August 2001Café Society's Poetry News Update
Do you have any poetry news or comments? Mail me on the email link at the bottom of this page. Competitions and calls for submissions can be announced here free.


An interview with   ROBIN OUZMAN

A great deal of my life has been spent out of England, where I was born and spent my childhood in Lyme Regis. I lived in Scotland, which was my mother's side, and take the name Hislop, as writer's name from her family.

Two years ago, I returned from Spain where I had lived as an EFL Teacher and translator, and prior to that I had travelled extensively in the East and spent years in Scandinavia. In Spain I participated in the organisation of bi-lingual poetry readings and have worked on the translation of a number of Spanish and South American poets into English as well as collaborated renditions of English to Spanish, Margaret Atwood for example. I have been to Spain several times since my arrival to the British Isles. Fortunate enough to receive small bursaries which have enabled me to develop a project of translating a contemporary poetry anthology written by Spanish female poets in 1985, that is just after the transition to the so called democracy, the work is entitled Las Diosas Blancas. Some of these translations I submitted earlier this year to the British Literary Translator's Award East Anglia University. Hopefully I will start on a project in collaboration of compiling and translating an anthology of James Stephens, contemporary of Joyce and Yeats better known for his Irish Celtic Fairy Tales and The Land of Youth. Perhaps it will inform to say that the most important influences of his work apart from his Celtic heritage were Blake and Madame Blavatsky's Theosophist movement, which Yeats introduced him to, that makes him particularly interesting to me, in the tradition of Gaelic revivalism, in which he was an important protagonist.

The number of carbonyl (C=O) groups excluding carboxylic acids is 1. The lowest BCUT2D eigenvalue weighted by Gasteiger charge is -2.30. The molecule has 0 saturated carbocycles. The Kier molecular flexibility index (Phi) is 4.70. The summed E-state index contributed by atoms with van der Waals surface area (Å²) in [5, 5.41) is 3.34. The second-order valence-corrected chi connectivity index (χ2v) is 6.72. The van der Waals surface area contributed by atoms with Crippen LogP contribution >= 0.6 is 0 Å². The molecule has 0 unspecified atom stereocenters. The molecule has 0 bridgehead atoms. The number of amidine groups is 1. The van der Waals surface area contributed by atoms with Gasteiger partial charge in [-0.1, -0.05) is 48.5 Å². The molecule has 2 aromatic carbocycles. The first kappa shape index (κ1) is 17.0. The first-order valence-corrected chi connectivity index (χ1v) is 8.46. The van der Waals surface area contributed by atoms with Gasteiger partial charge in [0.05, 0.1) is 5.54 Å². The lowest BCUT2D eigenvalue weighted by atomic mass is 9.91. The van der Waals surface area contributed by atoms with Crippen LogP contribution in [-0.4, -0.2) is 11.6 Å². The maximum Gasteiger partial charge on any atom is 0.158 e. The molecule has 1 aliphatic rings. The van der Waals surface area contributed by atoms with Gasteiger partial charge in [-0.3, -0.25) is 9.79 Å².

At the moment I can't think what else to say about my life as a poet, except that I am influenced by ancient symbolism and contemporary forms alike and write quite prolifically but mostly only poetry, also to confess that when I do write short narrative forms I am tempted to the absurd, I suppose because variety and the personal take over and the need to look on the funny side of things no matter how tragic becomes adamant, whether one likes it or not.


Poetry L & T:When and why did you first start writing poetry, Robin?

Robin: At the age of ten I started first through school and then later through a teacher to enter poetry recital festivals, I remember at twelve reciting Wordsworth's Hiawatha and Tennyson's The Highwayman, in chorus as well as individually before festival audiences, which always got write ups in the papers. I had a trained lyrical ear and began to transmit it to writing. In my early twenties I got drawn into Sufi poetry Madnawi, even then the question of translation began to interest me, first Rumi (and others like him) was a teacher with novices, who had to develop esoteric techniques to conceal their writings, whilst works would often be the combined product of novices in the same manner a painting of Michaelangelo was a product of his apprentices. However I had had earlier infatuations, such as Oscar Wilde, Ibson and so on. I remember at the age of fourteen substituting word for word Rupert Brook's Prelude, so I was quite ham.

Poetry L & T:Who are your favourite poets, both classic and modern?